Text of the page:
And lifted me up

He wrapped my shivering soul in His love

He calmed my fears

He healed my mind

And turned my loneliness to joy

~ Sandi

I will never leave you nor forsake you

Joshua 1:5

The Old Woman in the Mirror

My mother would tell me, “Don’t get old, Sandi. It’s not any fun.” And as usual, I didn’t listen to her. So here I am. I look in the mirror and don’t know who the heck that old woman is or what she did with my red hair and freckles. She was so sneaky about it too, sprinkling a few grey hairs here, lots of wrinkles there, and a bunch of other stuff I’d rather not talk about.

But I thank God every day that He has allowed me to hang around this long, and that no matter how scary old age is, He promises to walk with me every step of the way, to calm my fears, and to love and protect me from harm. And when I take my last breath on this earth, He will take me to my eternal home in Heaven where old age is not allowed! In that, I find hope, peace and comfort.

~Sandi

It’s Not Just a Hair Thing . . .

As far back as the Dark Ages, I had this thing about hair. My dolls lived in fear, wondering which one would be next to get their hair chopped off. When I was fifteen, I started cutting my hair. But I always left enough to roll it in curlers.


Men, have you ever tried sleeping in these things? It’s like laying your head on a pile of rocks. I tried sleeping sitting up, hanging my head over the side of the bed, tossing and turning all night long trying to get comfortable. Finally, I came up with a solution.

The hair dryer from Mars. Worked like a charm. When my hair was dry, I took out the stupid curlers and went to sleep.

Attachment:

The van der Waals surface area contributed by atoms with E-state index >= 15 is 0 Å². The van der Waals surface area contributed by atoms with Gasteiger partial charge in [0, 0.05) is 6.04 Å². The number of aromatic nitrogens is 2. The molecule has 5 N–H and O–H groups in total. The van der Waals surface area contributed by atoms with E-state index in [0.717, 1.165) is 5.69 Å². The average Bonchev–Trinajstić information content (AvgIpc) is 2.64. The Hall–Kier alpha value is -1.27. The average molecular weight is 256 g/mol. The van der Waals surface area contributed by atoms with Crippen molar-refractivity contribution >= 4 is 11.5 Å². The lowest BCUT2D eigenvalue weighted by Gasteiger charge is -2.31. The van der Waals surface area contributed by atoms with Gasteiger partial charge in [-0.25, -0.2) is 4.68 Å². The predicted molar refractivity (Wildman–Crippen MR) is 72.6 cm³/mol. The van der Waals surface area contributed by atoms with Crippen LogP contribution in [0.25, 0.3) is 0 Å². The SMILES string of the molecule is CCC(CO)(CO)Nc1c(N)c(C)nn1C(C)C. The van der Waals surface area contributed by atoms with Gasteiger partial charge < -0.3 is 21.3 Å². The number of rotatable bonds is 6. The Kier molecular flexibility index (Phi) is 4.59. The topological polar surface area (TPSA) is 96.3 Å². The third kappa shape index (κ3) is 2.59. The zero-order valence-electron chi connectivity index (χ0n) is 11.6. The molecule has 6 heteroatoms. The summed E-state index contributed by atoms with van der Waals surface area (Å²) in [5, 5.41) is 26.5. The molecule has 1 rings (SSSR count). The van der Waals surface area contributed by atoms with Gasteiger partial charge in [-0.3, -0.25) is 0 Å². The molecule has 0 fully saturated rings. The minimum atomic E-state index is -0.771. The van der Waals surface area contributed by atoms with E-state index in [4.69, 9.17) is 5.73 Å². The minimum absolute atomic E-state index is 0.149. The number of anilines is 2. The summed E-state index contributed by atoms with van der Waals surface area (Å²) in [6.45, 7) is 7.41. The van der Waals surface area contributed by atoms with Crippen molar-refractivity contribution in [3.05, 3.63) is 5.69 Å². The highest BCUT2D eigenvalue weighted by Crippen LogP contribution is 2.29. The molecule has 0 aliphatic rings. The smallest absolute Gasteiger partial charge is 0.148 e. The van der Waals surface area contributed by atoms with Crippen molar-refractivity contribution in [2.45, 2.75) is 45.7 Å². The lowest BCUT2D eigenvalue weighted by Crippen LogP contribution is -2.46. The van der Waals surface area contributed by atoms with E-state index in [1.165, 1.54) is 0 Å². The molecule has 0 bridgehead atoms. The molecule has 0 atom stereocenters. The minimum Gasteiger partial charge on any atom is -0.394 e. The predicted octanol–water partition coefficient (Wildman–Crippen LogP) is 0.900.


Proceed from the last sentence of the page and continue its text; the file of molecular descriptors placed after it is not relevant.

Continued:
Then there was the brushing, the teasing and styling, and cans of hairspray.

And those frizzy, Bozo the Clown perms you couldn’t comb with a garden rake.



Then came Susan Powter. Remember her? The Susan Powter TV show back in the 90’s?  Well, I’ll never forget her. The moment she strutted her skinny self across the TV screen wearing stilettos and a skimpy bikini, I fell in love. She was spirited, she was funny, she was cocky and sassy. And she was BALD! 

In that wide-eyed shocking moment I saw liberation! I saw  no more curlers. No more perms. No more curling irons setting my hair on fire. No more hours of combing and teasing and spraying and worrying about the wind and the rain and the humidity messing my hair up. I’m gonna shave my head!

It was nuts. It was insane. It was absolutely scary. But running the clippers through my hair and watching it fall to the floor was the easy part. Dealing with the unconventional choice I made took some getting used to; the gawking stares, the pointing fingers and whispers. I found the whole thing rather amusing, even laughed out loud when strangers asked me if I was sick, and when children asked if I was a girl. But the funniest of all was when a woman, assuming that I had cancer and undergoing treatment sympathetically told me to keep up the good fight!